As a patient myself I was certainly more aware of the camera, the questions were directed at me and I was in the ‘hot’ seat as I called it – the camera pointing at my face. I found this had more of an effect on me, and during the pauses in the appointment I would start to become curious about the faces behind it and what they were thinking, self-conscious I suppose. There were most definitely questions that, had they been asked, I would not have answered on camera – luckily this didn’t happen and I didn’t have to avoid them.

 

In 2012, as a clinical student homeopath, I was on the other side of the camera in the live feed room watching the patients during their appointment. As an observer, the atmosphere is different; the camera doesn’t lie, yet it does lack a ‘real’ feel to what is happening on screen and there is something missing. Sometimes it is hard to hear and concentrating in a large room full of students can be difficult. There is an element of confidentiality that is open to many students at the same time, and opinions differ in how the patient comes across.  It is fascinating to see the clinic run like this, a real live patient on camera in the next room, so much can be learned from watching them and the students in action. You see their faces and expressions as they tell of their symptoms, complaints, anecdotes.  I often want to ask another question, or express my thoughts and this of course is not possible.

 

In 2013, as a passive student in front of the camera, it is now my task to set up the camera and ensure it works effectively. This is not easy for a technophobe! At this point I wonder if a less obtrusive CCTV scheme could be set up, allowing the camera to be less obvious during the appointment – the camera is an obvious distraction when it won’t work and takes the focus of the patient away from homeopathy. Suddenly I became frustrated by the silent observer and its lack of empathy.

 

Then as an initial case-taker, my opinion changes again. I’m acutely aware of the camera.  I’m the one taking the case and my memories flash back to being the patient years ago – only I now know who is watching and why – my heart races and I feel sick – my knowledge as a homeopath was wiped out by camera fear! Luckily I had the wisdom of using a script, but the whole case-taking for me was shadowed heavily by what the clinic were thinking and how I should react to my patient…not at all how it should be.  After feedback, that wasn’t how it appeared, but the camera had a huge influence on me during the case-taking.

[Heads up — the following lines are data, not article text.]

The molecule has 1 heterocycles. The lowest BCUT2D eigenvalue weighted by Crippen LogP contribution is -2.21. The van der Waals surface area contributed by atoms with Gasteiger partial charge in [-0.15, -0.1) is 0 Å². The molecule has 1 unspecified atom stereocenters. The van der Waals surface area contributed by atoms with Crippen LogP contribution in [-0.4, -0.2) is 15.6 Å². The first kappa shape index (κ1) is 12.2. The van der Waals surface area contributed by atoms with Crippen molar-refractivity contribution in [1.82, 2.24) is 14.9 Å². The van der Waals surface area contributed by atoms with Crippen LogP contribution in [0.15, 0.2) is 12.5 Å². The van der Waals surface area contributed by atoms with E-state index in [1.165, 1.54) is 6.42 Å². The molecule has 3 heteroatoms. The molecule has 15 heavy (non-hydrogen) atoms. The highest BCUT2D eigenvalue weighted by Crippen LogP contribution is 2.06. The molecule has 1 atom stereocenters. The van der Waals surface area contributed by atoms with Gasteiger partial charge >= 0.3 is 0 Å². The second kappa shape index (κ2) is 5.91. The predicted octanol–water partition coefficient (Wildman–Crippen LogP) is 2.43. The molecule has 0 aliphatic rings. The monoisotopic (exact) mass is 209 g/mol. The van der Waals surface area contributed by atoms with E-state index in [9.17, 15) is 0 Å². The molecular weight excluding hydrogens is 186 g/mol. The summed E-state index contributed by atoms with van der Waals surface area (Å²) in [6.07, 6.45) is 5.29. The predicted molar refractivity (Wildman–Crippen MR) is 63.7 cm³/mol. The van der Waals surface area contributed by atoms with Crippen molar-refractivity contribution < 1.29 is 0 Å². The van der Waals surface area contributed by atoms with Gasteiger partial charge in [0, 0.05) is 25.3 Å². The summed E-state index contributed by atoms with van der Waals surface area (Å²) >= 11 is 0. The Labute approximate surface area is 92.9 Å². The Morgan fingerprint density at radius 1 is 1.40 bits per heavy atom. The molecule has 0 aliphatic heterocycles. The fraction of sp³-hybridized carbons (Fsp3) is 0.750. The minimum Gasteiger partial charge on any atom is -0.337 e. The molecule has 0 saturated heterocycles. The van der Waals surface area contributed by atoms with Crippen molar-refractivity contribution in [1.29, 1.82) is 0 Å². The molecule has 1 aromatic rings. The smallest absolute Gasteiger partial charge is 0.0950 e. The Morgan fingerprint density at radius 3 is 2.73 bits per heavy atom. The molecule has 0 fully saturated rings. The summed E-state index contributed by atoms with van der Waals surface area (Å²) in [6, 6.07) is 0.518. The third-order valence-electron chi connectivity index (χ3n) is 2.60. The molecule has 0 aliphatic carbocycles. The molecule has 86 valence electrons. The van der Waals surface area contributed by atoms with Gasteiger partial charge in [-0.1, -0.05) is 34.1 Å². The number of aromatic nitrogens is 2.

Overall, having a video clinic is excellent. It works well for many patients, observers and case-takers.  However, in my experience, anyone who has a camera phobia may not give or take a full and detailed case. This may not be such a problem, as the patients are aware of the set-up before they come for the appointment and those with issues about being on camera need not apply! As for the students, well I’m luckily only having one patient on camera, an experience I didn’t enjoy and will hopefully not have to repeat.

 

Questionnaires

We decided to explore these areas further by sending questionnaires to case-takers, patients and observers.  We asked all three groups whether and in what ways they felt the energetic process was affected by the presence of the camera and the video link. We asked whether it affected questions, answers and the relationship between case-taker and patient.  We asked observers about their perceptions of the consultations, and asked how everyone reacted to technical difficulties and the issue of confidentiality. The answers to these questionnaires echoed many of the thoughts and feelings described in the personal account.